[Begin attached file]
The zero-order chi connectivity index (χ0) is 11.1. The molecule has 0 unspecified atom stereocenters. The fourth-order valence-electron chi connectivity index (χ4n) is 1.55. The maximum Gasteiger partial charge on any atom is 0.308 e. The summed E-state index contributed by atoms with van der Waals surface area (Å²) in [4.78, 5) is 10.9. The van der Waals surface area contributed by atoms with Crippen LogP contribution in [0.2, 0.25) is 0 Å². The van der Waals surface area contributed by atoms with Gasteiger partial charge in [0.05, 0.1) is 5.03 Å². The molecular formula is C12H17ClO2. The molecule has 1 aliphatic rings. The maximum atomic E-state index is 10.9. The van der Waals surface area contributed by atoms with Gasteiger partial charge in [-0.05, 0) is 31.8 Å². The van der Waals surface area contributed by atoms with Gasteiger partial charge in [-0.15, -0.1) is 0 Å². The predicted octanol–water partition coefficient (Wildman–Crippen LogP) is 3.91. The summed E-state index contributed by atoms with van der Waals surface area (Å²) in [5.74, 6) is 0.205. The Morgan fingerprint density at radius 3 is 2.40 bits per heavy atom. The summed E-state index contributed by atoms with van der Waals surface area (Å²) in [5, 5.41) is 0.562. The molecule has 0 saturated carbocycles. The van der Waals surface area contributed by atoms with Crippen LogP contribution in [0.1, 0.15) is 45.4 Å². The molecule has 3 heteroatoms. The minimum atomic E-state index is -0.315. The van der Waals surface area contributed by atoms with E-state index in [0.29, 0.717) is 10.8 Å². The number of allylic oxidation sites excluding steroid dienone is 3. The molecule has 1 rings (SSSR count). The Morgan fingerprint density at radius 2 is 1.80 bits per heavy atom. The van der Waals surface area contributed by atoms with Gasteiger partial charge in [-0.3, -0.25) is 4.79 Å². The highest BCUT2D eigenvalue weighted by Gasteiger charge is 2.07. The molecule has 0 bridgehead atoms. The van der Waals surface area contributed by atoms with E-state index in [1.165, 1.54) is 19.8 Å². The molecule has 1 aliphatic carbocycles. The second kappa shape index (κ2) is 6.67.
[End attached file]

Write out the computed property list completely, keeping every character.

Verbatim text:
The zero-order chi connectivity index (χ0) is 11.1. The molecule has 0 unspecified atom stereocenters. The fourth-order valence-electron chi connectivity index (χ4n) is 1.55. The maximum Gasteiger partial charge on any atom is 0.308 e. The summed E-state index contributed by atoms with van der Waals surface area (Å²) in [4.78, 5) is 10.9. The van der Waals surface area contributed by atoms with Crippen LogP contribution in [0.2, 0.25) is 0 Å². The van der Waals surface area contributed by atoms with Gasteiger partial charge in [0.05, 0.1) is 5.03 Å². The molecular formula is C12H17ClO2. The molecule has 1 aliphatic rings. The maximum atomic E-state index is 10.9. The van der Waals surface area contributed by atoms with Gasteiger partial charge in [-0.05, 0) is 31.8 Å². The van der Waals surface area contributed by atoms with Gasteiger partial charge in [-0.15, -0.1) is 0 Å². The predicted octanol–water partition coefficient (Wildman–Crippen LogP) is 3.91. The summed E-state index contributed by atoms with van der Waals surface area (Å²) in [5.74, 6) is 0.205. The Morgan fingerprint density at radius 3 is 2.40 bits per heavy atom. The summed E-state index contributed by atoms with van der Waals surface area (Å²) in [5, 5.41) is 0.562. The molecule has 0 saturated carbocycles. The van der Waals surface area contributed by atoms with Crippen LogP contribution in [0.1, 0.15) is 45.4 Å². The molecule has 3 heteroatoms. The minimum atomic E-state index is -0.315. The van der Waals surface area contributed by atoms with E-state index in [0.29, 0.717) is 10.8 Å². The number of allylic oxidation sites excluding steroid dienone is 3. The molecule has 1 rings (SSSR count). The Morgan fingerprint density at radius 2 is 1.80 bits per heavy atom. The van der Waals surface area contributed by atoms with Gasteiger partial charge in [-0.3, -0.25) is 4.79 Å². The highest BCUT2D eigenvalue weighted by Gasteiger charge is 2.07. The molecule has 0 bridgehead atoms. The van der Waals surface area contributed by atoms with E-state index in [1.165, 1.54) is 19.8 Å². The molecule has 1 aliphatic carbocycles. The second kappa shape index (κ2) is 6.67.